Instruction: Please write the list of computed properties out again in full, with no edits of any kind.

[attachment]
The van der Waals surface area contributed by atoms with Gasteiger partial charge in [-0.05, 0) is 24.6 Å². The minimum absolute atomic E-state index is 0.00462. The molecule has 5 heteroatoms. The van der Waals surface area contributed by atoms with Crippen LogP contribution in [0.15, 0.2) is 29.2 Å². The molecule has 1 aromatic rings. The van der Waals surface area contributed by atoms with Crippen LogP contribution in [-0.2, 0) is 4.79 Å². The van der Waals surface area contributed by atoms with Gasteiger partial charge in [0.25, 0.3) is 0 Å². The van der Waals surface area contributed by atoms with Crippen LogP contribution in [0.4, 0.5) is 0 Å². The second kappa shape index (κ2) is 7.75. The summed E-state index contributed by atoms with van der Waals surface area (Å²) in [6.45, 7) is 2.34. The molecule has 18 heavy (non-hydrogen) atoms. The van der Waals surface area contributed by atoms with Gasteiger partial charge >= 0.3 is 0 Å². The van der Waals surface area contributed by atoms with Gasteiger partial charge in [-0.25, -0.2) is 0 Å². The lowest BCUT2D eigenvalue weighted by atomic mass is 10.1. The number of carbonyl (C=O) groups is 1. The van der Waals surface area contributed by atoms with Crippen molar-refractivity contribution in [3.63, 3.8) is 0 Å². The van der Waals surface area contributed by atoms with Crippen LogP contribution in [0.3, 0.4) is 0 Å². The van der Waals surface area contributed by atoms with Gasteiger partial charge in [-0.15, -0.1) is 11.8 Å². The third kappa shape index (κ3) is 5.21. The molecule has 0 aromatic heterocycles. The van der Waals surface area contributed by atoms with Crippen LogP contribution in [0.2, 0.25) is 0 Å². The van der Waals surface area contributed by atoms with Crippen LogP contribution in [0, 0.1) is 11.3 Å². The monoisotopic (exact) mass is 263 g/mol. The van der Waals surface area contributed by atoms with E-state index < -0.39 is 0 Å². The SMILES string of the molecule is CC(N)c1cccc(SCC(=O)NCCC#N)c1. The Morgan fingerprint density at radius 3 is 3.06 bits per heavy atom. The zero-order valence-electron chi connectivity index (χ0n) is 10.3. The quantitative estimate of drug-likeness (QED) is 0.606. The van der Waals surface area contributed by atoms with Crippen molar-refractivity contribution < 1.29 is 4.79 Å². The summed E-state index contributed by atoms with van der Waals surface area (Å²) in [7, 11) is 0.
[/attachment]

The van der Waals surface area contributed by atoms with Gasteiger partial charge in [-0.05, 0) is 24.6 Å². The minimum absolute atomic E-state index is 0.00462. The molecule has 5 heteroatoms. The van der Waals surface area contributed by atoms with Crippen LogP contribution in [0.15, 0.2) is 29.2 Å². The molecule has 1 aromatic rings. The van der Waals surface area contributed by atoms with Crippen LogP contribution in [-0.2, 0) is 4.79 Å². The van der Waals surface area contributed by atoms with Gasteiger partial charge in [0.25, 0.3) is 0 Å². The van der Waals surface area contributed by atoms with Crippen LogP contribution in [0.4, 0.5) is 0 Å². The second kappa shape index (κ2) is 7.75. The summed E-state index contributed by atoms with van der Waals surface area (Å²) in [6.45, 7) is 2.34. The molecule has 18 heavy (non-hydrogen) atoms. The van der Waals surface area contributed by atoms with Gasteiger partial charge >= 0.3 is 0 Å². The van der Waals surface area contributed by atoms with Gasteiger partial charge in [-0.25, -0.2) is 0 Å². The lowest BCUT2D eigenvalue weighted by atomic mass is 10.1. The number of carbonyl (C=O) groups is 1. The van der Waals surface area contributed by atoms with Crippen molar-refractivity contribution in [3.63, 3.8) is 0 Å². The van der Waals surface area contributed by atoms with Crippen LogP contribution in [0.3, 0.4) is 0 Å². The van der Waals surface area contributed by atoms with Gasteiger partial charge in [-0.15, -0.1) is 11.8 Å². The third kappa shape index (κ3) is 5.21. The molecule has 0 aromatic heterocycles. The van der Waals surface area contributed by atoms with Crippen LogP contribution in [0.2, 0.25) is 0 Å². The van der Waals surface area contributed by atoms with Crippen LogP contribution in [0, 0.1) is 11.3 Å². The monoisotopic (exact) mass is 263 g/mol. The van der Waals surface area contributed by atoms with E-state index < -0.39 is 0 Å². The SMILES string of the molecule is CC(N)c1cccc(SCC(=O)NCCC#N)c1. The Morgan fingerprint density at radius 3 is 3.06 bits per heavy atom. The zero-order valence-electron chi connectivity index (χ0n) is 10.3. The quantitative estimate of drug-likeness (QED) is 0.606. The van der Waals surface area contributed by atoms with Crippen molar-refractivity contribution < 1.29 is 4.79 Å². The summed E-state index contributed by atoms with van der Waals surface area (Å²) in [7, 11) is 0.